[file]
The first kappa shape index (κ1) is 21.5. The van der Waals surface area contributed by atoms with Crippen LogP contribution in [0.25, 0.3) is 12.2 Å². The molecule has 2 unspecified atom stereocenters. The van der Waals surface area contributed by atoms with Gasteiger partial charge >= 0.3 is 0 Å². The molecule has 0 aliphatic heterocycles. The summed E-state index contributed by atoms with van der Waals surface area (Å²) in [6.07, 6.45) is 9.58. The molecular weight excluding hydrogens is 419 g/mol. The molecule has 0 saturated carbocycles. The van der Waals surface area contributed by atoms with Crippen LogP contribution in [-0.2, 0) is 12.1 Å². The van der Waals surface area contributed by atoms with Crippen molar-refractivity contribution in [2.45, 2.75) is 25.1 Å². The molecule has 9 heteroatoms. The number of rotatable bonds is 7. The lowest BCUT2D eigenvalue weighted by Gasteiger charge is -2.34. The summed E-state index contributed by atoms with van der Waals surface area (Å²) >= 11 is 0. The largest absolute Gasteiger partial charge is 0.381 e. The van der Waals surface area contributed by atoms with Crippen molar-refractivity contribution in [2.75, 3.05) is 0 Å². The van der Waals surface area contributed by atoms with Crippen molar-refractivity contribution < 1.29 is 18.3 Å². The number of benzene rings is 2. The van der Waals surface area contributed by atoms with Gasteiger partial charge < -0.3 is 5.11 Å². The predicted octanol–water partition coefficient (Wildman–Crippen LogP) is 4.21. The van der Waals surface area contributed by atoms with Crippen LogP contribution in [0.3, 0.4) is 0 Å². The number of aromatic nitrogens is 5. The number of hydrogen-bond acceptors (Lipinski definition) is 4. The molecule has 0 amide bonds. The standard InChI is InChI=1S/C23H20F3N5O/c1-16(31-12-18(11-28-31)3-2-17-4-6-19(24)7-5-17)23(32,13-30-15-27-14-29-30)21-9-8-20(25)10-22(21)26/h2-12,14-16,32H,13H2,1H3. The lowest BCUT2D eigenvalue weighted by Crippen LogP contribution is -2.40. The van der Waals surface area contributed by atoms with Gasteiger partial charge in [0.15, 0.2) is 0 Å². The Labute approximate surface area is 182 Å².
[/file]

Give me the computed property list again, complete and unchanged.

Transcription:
The first kappa shape index (κ1) is 21.5. The van der Waals surface area contributed by atoms with Crippen LogP contribution in [0.25, 0.3) is 12.2 Å². The molecule has 2 unspecified atom stereocenters. The van der Waals surface area contributed by atoms with Gasteiger partial charge >= 0.3 is 0 Å². The molecule has 0 aliphatic heterocycles. The summed E-state index contributed by atoms with van der Waals surface area (Å²) in [6.07, 6.45) is 9.58. The molecular weight excluding hydrogens is 419 g/mol. The molecule has 0 saturated carbocycles. The van der Waals surface area contributed by atoms with Crippen LogP contribution in [-0.2, 0) is 12.1 Å². The van der Waals surface area contributed by atoms with Crippen molar-refractivity contribution in [2.45, 2.75) is 25.1 Å². The molecule has 9 heteroatoms. The number of rotatable bonds is 7. The lowest BCUT2D eigenvalue weighted by Gasteiger charge is -2.34. The summed E-state index contributed by atoms with van der Waals surface area (Å²) >= 11 is 0. The largest absolute Gasteiger partial charge is 0.381 e. The van der Waals surface area contributed by atoms with Crippen molar-refractivity contribution in [2.75, 3.05) is 0 Å². The van der Waals surface area contributed by atoms with Crippen molar-refractivity contribution < 1.29 is 18.3 Å². The number of benzene rings is 2. The van der Waals surface area contributed by atoms with Gasteiger partial charge < -0.3 is 5.11 Å². The predicted octanol–water partition coefficient (Wildman–Crippen LogP) is 4.21. The van der Waals surface area contributed by atoms with Crippen LogP contribution in [0.3, 0.4) is 0 Å². The number of aromatic nitrogens is 5. The number of hydrogen-bond acceptors (Lipinski definition) is 4. The molecule has 0 amide bonds. The standard InChI is InChI=1S/C23H20F3N5O/c1-16(31-12-18(11-28-31)3-2-17-4-6-19(24)7-5-17)23(32,13-30-15-27-14-29-30)21-9-8-20(25)10-22(21)26/h2-12,14-16,32H,13H2,1H3. The lowest BCUT2D eigenvalue weighted by Crippen LogP contribution is -2.40. The van der Waals surface area contributed by atoms with Gasteiger partial charge in [0.15, 0.2) is 0 Å². The Labute approximate surface area is 182 Å².